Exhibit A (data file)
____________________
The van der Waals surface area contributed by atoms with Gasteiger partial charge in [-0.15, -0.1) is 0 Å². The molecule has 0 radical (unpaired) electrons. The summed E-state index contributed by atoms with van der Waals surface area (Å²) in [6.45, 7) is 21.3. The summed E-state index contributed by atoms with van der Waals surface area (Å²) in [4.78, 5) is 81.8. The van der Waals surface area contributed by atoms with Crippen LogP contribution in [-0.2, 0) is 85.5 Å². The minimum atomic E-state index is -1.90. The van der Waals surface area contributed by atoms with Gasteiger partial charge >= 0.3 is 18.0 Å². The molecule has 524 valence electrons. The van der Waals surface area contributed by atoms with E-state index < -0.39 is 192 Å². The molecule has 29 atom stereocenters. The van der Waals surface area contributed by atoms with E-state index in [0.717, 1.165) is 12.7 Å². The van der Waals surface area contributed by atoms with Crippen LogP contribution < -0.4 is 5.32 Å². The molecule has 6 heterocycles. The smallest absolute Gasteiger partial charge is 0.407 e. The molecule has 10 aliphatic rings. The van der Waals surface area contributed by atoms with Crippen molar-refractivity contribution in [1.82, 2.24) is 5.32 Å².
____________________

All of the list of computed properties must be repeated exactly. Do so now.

The van der Waals surface area contributed by atoms with Gasteiger partial charge in [-0.15, -0.1) is 0 Å². The molecule has 0 radical (unpaired) electrons. The summed E-state index contributed by atoms with van der Waals surface area (Å²) in [6.45, 7) is 21.3. The summed E-state index contributed by atoms with van der Waals surface area (Å²) in [4.78, 5) is 81.8. The van der Waals surface area contributed by atoms with Crippen LogP contribution in [-0.2, 0) is 85.5 Å². The minimum atomic E-state index is -1.90. The van der Waals surface area contributed by atoms with Gasteiger partial charge >= 0.3 is 18.0 Å². The molecule has 524 valence electrons. The van der Waals surface area contributed by atoms with E-state index < -0.39 is 192 Å². The molecule has 29 atom stereocenters. The van der Waals surface area contributed by atoms with E-state index in [0.717, 1.165) is 12.7 Å². The van der Waals surface area contributed by atoms with Crippen LogP contribution < -0.4 is 5.32 Å². The molecule has 6 heterocycles. The smallest absolute Gasteiger partial charge is 0.407 e. The molecule has 10 aliphatic rings. The van der Waals surface area contributed by atoms with Crippen molar-refractivity contribution in [1.82, 2.24) is 5.32 Å².